CEE Seminar: POPs In The Anthropocene - How Human Activity Is Changing What It Means to Be a Global Pollutant
Civil & Environmental Engineering
University of Pittsburgh
Abstract: The concept of a persistent organic pollutant (POP) has been with us for at least three decades, and acknowledgment of the hazard posed by such chemicals prompted the creation and continuing work of the Stockholm Convention. First adopted in 2001, the convention now has more than 150 signatories and covers 26 chemicals with four more undergoing review during the POPRC meeting this September. Yet over this same time period, the nature and reach of human-made chemicals has changed substantially. In this talk, I will discuss how human activity has redefined what it means to be a POP, using two pressing examples: perfluorinated substances, the most persistent organic chemicals ever produced, now emerging as a pervasive drinking water contaminant, and the international trade in food, which can elevate even relatively immobile chemicals into globally distributed pollutants. Strategies to better understand these evolving hazards and predict their impact on populations and ecosystems by linking available data and models will be discussed.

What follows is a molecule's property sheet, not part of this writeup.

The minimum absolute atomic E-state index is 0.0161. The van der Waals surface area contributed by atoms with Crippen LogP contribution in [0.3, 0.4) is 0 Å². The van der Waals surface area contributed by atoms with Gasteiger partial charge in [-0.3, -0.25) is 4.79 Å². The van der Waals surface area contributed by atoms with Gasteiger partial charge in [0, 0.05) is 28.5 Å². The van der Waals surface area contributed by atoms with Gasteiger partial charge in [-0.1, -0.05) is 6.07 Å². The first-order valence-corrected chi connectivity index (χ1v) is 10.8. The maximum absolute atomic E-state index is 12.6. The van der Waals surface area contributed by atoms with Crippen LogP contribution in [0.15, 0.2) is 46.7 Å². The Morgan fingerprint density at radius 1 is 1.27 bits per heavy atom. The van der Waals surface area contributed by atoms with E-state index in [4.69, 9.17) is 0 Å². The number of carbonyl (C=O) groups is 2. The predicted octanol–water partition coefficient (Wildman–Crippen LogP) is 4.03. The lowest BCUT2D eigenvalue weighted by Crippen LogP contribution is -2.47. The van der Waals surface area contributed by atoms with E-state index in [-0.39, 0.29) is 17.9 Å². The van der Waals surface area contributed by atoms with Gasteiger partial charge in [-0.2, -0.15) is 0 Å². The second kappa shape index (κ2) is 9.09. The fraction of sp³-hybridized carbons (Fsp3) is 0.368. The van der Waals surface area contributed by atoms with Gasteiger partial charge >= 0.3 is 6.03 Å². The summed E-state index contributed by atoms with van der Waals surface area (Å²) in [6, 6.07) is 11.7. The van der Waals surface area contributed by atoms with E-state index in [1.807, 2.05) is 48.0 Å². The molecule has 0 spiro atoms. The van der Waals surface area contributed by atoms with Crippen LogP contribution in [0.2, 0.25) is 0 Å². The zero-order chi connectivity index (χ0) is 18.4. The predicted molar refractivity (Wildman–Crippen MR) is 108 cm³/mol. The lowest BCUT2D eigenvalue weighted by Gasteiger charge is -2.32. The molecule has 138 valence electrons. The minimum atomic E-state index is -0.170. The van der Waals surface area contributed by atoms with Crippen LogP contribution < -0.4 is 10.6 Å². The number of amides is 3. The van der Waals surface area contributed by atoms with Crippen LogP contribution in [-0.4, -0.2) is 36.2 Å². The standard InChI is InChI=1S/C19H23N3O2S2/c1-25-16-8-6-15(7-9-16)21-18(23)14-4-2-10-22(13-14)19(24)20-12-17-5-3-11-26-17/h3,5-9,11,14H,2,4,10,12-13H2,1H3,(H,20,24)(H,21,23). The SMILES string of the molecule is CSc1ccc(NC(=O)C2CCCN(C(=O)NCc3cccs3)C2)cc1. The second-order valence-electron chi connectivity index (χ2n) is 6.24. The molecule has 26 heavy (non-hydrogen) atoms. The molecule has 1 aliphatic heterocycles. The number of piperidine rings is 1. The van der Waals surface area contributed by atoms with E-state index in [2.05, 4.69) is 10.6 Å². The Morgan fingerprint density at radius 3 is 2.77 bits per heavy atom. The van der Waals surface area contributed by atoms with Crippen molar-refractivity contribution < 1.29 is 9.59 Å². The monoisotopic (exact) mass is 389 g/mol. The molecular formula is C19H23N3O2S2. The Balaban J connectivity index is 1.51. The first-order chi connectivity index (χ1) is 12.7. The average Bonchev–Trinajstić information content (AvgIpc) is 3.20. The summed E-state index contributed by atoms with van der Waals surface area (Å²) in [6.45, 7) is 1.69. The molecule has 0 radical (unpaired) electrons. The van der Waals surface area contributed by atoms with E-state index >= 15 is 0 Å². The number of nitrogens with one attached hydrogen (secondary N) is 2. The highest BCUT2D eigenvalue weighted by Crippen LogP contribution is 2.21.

Speaker Bio: Carla Ng is an assistant professor in civil and environmental engineering at the University of Pittsburgh, with a secondary appointment in chemical & petroleum engineering. She received her doctorate in chemical & biological engineering from Northwestern University in 2008. The research in Ng’s group focuses on the development of models for the fate of chemicals in organisms and ecosystems, at the intersection of chemistry, biology and engineering. Active research areas include the development of mechanistic models for the bioaccumulation of emerging contaminants in organisms, tracking the fate of legacy and current-use pesticides in tropical environments, and exploring the role of the industrial food system on the fate of environmental contaminants with implications for human exposure.